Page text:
The Home of Classic Rock Images
|ABOUT - Repfoto|
Repfoto evolved from the work of photographer Robert Ellis. I began in the late sixties working on local newspapers before turning my attention to the emerging 'Folk' scene. I used to frequent a club of a Sunday night called 'The Fuggle & Pippin' in the back room of a pub in Malvern, buried in the English midlands. All traditional english songs, fingers in ears and curious instruments. The club joined a regional booking circuit for itinerant and visiting folk singers. Soon, top flight singers and bands were turning up and they, in turn, were regaling the audience with stories of other singers, places and happenings. A large contingent of club members pitched up at the 2nd Cambridge Folk Festival in 1968 on these recommendations. Here I met Karl Dallas, the senior folk writer for leading UK music paper Melody Maker. The next week saw my pictures (of Tom Paxton!) in Karl's column.
In the late sixties, the electric version of folk music was just taking hold of the folk scene, but the emerging heavy rock revolution was sweeping all before it. I made a pilgrimage to London's Royal Albert Hall to witness Tommy by the Who (just turned up with my camera at the stage door!) This was a defining moment.
Within two years, the MM's rival, the New Musical Express, decided to abandon its American Pop policy, hire a new editor and embrace the English Rock Revolution. So, I moved to London in 1971 and worked for the NME for the next four years. Then a friend, colleague and inspiration, Barrie Wentzell, quit the MM and recommended me to replace him. Coinciding with that event, the apathy of NME to the major rock bands of the day was a problem, as I was heavily in demand as a touring photographer by those very same bands, (eg ELP, Genesis, Wings, Status Quo).
So within a week of leaving NME in 1975, I accepted the MM's offer but my tenure did not last long as I was soon whisked off by Paul McCartney to be official photographer on the 'Wings Over America' tour in 1976 which kept me in the States for several months.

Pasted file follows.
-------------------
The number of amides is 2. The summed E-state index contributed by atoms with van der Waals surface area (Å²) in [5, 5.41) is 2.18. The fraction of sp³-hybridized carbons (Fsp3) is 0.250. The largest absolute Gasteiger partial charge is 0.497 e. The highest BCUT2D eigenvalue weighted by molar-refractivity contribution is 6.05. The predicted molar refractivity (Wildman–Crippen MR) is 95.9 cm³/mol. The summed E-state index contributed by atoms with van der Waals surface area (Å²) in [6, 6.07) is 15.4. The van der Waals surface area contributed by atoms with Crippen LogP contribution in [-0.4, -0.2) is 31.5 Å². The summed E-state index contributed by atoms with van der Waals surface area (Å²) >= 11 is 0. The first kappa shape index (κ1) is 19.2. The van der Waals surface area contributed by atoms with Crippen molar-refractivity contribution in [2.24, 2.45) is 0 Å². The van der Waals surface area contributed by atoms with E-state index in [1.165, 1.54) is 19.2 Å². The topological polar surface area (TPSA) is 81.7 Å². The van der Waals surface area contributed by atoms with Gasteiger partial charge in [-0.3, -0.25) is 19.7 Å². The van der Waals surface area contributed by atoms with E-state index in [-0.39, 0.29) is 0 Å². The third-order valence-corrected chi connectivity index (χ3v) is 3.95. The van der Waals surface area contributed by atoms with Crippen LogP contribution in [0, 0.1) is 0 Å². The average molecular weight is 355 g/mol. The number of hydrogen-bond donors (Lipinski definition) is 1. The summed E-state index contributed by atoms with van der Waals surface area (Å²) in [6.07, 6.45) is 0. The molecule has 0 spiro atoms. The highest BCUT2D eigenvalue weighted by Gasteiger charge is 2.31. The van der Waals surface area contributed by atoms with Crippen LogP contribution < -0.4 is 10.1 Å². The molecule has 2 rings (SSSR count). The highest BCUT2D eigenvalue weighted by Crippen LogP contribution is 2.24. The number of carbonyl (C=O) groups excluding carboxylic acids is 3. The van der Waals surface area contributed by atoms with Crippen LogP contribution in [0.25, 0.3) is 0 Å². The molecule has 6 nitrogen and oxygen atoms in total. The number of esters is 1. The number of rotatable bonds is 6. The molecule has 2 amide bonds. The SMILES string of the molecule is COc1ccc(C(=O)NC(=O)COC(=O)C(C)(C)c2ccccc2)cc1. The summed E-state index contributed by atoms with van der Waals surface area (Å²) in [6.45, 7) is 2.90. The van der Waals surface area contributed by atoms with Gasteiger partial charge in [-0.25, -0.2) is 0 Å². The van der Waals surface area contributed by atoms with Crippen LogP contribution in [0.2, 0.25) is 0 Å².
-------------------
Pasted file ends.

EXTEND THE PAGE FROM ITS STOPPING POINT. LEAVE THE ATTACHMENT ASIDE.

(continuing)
In the late seventies many other Rock orientated newspapers and magazines began to be popular and demand for images of these new stars was increasing. Sounds, and then Kerrang beckoned. By the early eighties, other photographers, most notably new guys working in the Rock and Heavy Metal genre, were asking if I could place their photographs in the magazines I was by this time supplying worldwide. Repfoto was born. Its name is derived from Robert Ellis Photography with FOTO tacked on as a nod to the major market for Rock images in Europe - Germany. It never set out to rival the bigger agencies. Its purpose was to help support and further the careers of its contributing photographers. Credits and a decent percentage of sales in a highly specialised marketplace was what it was all about.
In the early nineties, I gave up being a working photographer. It was obvious that the demands of Repfoto were more exacting and challenging than the demands of Rock Bands. They got better organised. Lawyers and Accountants took control and limited the work opportunities and incomes of those photographers like me 'lucky' enough to get more than three songs live. The media still paid good money for the picture usage rights and this was a heyday for all. Then the Internet arrived.
At the end of the nineties, anyone in the know would say, get on the web within five years or go out of business. Not five years as it turned out. Two. Such was the rush of enthusiasm. It wasn't hard to see the attraction. No more sending out expensive dupes, or worse, precious originals. Cheap fast broadband to replace the expensive slow ISDN, Digital delivery in the best quality - better in many cases than the hard copy original so, consequentially, reviving many miles of film deemed after the original processing to be too dark or light to use. The arrival of DSLR camera equipment offering ever better image resolution and quality to rival, match and finally surpass film from SLR cameras. Control over client use and payment such as never before possible. No more couriers back and forth. What could possibly go wrong?